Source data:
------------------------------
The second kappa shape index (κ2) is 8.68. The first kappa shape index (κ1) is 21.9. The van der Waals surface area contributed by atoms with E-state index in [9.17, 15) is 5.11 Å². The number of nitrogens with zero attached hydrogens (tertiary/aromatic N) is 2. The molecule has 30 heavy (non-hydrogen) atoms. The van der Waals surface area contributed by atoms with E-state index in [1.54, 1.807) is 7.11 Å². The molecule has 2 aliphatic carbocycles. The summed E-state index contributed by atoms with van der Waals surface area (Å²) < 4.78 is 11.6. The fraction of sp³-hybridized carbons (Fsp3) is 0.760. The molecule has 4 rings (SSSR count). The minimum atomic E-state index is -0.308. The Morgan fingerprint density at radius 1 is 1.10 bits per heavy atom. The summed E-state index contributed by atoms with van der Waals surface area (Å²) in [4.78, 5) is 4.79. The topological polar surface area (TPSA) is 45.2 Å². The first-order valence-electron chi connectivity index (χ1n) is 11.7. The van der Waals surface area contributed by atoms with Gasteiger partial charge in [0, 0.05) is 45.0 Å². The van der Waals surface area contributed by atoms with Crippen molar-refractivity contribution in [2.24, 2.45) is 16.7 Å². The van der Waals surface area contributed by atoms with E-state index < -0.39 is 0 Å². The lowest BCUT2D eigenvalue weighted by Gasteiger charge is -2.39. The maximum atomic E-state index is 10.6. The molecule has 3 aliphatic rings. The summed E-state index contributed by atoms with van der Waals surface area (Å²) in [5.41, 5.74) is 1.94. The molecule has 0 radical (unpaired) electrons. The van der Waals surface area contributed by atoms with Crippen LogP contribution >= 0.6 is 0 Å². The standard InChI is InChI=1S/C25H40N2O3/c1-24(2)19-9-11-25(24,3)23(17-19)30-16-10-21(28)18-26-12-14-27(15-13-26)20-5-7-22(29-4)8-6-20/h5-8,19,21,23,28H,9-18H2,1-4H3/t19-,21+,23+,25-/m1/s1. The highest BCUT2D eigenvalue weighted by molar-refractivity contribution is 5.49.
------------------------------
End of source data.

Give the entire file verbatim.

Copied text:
The second kappa shape index (κ2) is 8.68. The first kappa shape index (κ1) is 21.9. The van der Waals surface area contributed by atoms with E-state index in [9.17, 15) is 5.11 Å². The number of nitrogens with zero attached hydrogens (tertiary/aromatic N) is 2. The molecule has 30 heavy (non-hydrogen) atoms. The van der Waals surface area contributed by atoms with E-state index in [1.54, 1.807) is 7.11 Å². The molecule has 2 aliphatic carbocycles. The summed E-state index contributed by atoms with van der Waals surface area (Å²) < 4.78 is 11.6. The fraction of sp³-hybridized carbons (Fsp3) is 0.760. The molecule has 4 rings (SSSR count). The minimum atomic E-state index is -0.308. The Morgan fingerprint density at radius 1 is 1.10 bits per heavy atom. The summed E-state index contributed by atoms with van der Waals surface area (Å²) in [4.78, 5) is 4.79. The topological polar surface area (TPSA) is 45.2 Å². The first-order valence-electron chi connectivity index (χ1n) is 11.7. The van der Waals surface area contributed by atoms with Gasteiger partial charge in [0, 0.05) is 45.0 Å². The van der Waals surface area contributed by atoms with Crippen molar-refractivity contribution in [2.24, 2.45) is 16.7 Å². The van der Waals surface area contributed by atoms with E-state index < -0.39 is 0 Å². The lowest BCUT2D eigenvalue weighted by Gasteiger charge is -2.39. The maximum atomic E-state index is 10.6. The molecule has 3 aliphatic rings. The summed E-state index contributed by atoms with van der Waals surface area (Å²) in [5.41, 5.74) is 1.94. The molecule has 0 radical (unpaired) electrons. The van der Waals surface area contributed by atoms with Crippen LogP contribution >= 0.6 is 0 Å². The standard InChI is InChI=1S/C25H40N2O3/c1-24(2)19-9-11-25(24,3)23(17-19)30-16-10-21(28)18-26-12-14-27(15-13-26)20-5-7-22(29-4)8-6-20/h5-8,19,21,23,28H,9-18H2,1-4H3/t19-,21+,23+,25-/m1/s1. The highest BCUT2D eigenvalue weighted by molar-refractivity contribution is 5.49.